Police raid online media outlet Malaysiakini, crippling the organisation after seizing 19 of its computers. UMNO Youth lodged a police report over a reader’s letter comparing it with the Ku Klux Klan.
2003
DBKL forms a script vetting committee after some controversy over a performance by political satire group Instant Café Theatre, The 2nd First Annual Bolehwood Awards.
2004
DBKL denies permit to Huzir Sulaiman’s play Election Day unless it removed certain words, including “Anwar Ibrahim,” “Hidup Mahathir,” and uh, “Guardian Pharmacy.” The producers complied but cheekily pasted a glossary of the original words and their substitutions outside the theatre.
2007
Bloggers Jeff Ooi and Ahirudin Attan were sued by the New Straits Times after they alleged plagiarism by the paper’s group editor and described the paper as then-PM Abdullah Badawi’s spin doctors.
2009
Regional satellite TV channel Star World censors audio of the broadcast of the Oscars ceremony when an award recipient said the words “gay” and “lesbian.”
2011
Seksualiti Merdeka, a small, annual sexuality rights festival held since 2008, was banned by the police “to maintain public order.” The organisers unsuccessfully challenged the ban in court.
2011
The Peaceful Assembly Act is passed.
2012
Malaysian Internet sites went “dark” in protest of the introduction of Section 114A of the Evidence Act.
2014
15 people were charged under the Sedition Act and many more were investigated, one of the highest ever.
2015
One day before the fourth Bersih rally, the government banned “any yellow clothing which carried the word 'Bersih 4’,” but people were defiant and the rally attracted over 200,000 participants.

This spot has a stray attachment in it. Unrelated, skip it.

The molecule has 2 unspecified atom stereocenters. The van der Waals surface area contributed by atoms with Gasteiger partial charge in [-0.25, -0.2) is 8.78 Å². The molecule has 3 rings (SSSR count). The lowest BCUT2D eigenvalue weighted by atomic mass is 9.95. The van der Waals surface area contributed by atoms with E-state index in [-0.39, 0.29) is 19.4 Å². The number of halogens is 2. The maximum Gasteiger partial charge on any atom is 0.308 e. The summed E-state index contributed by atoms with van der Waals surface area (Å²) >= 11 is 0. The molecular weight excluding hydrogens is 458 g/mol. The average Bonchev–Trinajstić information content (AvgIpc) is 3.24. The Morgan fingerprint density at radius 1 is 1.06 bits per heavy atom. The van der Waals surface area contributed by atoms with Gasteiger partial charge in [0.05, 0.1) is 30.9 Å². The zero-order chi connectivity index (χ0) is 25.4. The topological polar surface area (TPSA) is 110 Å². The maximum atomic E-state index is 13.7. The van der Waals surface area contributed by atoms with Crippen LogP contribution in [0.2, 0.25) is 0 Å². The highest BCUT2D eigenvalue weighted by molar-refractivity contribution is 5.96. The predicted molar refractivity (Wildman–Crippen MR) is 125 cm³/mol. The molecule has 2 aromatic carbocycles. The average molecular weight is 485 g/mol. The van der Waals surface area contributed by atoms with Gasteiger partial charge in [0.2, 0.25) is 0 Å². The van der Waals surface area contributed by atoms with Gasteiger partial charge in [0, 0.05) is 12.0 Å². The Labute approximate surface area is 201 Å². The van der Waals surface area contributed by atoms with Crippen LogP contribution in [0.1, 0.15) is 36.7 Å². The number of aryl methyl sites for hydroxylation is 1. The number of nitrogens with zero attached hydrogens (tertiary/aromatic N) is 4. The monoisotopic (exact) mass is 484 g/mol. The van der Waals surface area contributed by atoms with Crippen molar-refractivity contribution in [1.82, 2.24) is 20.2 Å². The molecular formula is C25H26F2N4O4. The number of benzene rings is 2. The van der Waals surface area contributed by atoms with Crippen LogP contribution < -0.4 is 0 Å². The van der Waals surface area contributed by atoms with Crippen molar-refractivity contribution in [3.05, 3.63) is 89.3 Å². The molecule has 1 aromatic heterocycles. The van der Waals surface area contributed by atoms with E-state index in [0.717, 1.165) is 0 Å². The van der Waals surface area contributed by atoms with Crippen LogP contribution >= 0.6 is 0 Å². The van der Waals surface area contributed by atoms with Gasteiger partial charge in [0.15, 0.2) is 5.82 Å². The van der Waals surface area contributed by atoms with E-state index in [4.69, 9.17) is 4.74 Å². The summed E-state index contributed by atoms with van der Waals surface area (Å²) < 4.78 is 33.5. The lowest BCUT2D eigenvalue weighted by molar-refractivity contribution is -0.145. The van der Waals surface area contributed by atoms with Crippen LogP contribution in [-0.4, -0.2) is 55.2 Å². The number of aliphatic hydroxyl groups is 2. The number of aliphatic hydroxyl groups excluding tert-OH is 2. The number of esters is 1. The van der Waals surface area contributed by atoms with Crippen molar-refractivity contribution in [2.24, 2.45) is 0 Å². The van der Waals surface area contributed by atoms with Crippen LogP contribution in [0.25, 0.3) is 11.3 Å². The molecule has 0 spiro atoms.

2015
Access to whistleblower website Sarawak Report was blocked by the MCMC after it exposed documents related to 1MDB. The block remained until the change in government in 2018.
2015
Business weekly The Edge was suspended for three months over its coverage of 1MDB, which the government said, “threatened public order.”
2015
A host of talk radio station BFM receives death threats over a video she posted criticising the introduction of hudud, the Islamic penal code, in Kelantan.
2016
The MCMC raids Malaysiakini’s office over a video featuring a critic of then-Prime Minister Najib Razak
2016
The MCMC blocks news outlet The Malaysian Insider, which eventually led to its demise.
2017
Lena Hendry of human rights organisation Pusat KOMAS is fined RM10,000 under the Film Censorship Act for screening No Fire Zone, a documentary about the civil war in Sri Lanka.
2017
UMNO Youth members destroy artwork and confront cartoonist Zunar at an exhibition in Penang. But it was Zunar who was arrested under the Sedition Act.
2017
Two pieces by Sabah art collective Pangrok Sulap were removed from an exhibition after complaints that its political content was too provocative.
2018
Months before the general elections, the government passed an anti-fake news law that a minister said would allow action to be taken against those spreading bad news. The law would be repealed in 2019 following a change in government.
2018
Organisers took down portraits of two LGBT activists that were part of a George Town Festival exhibition after receiving instructions from a minister.
2019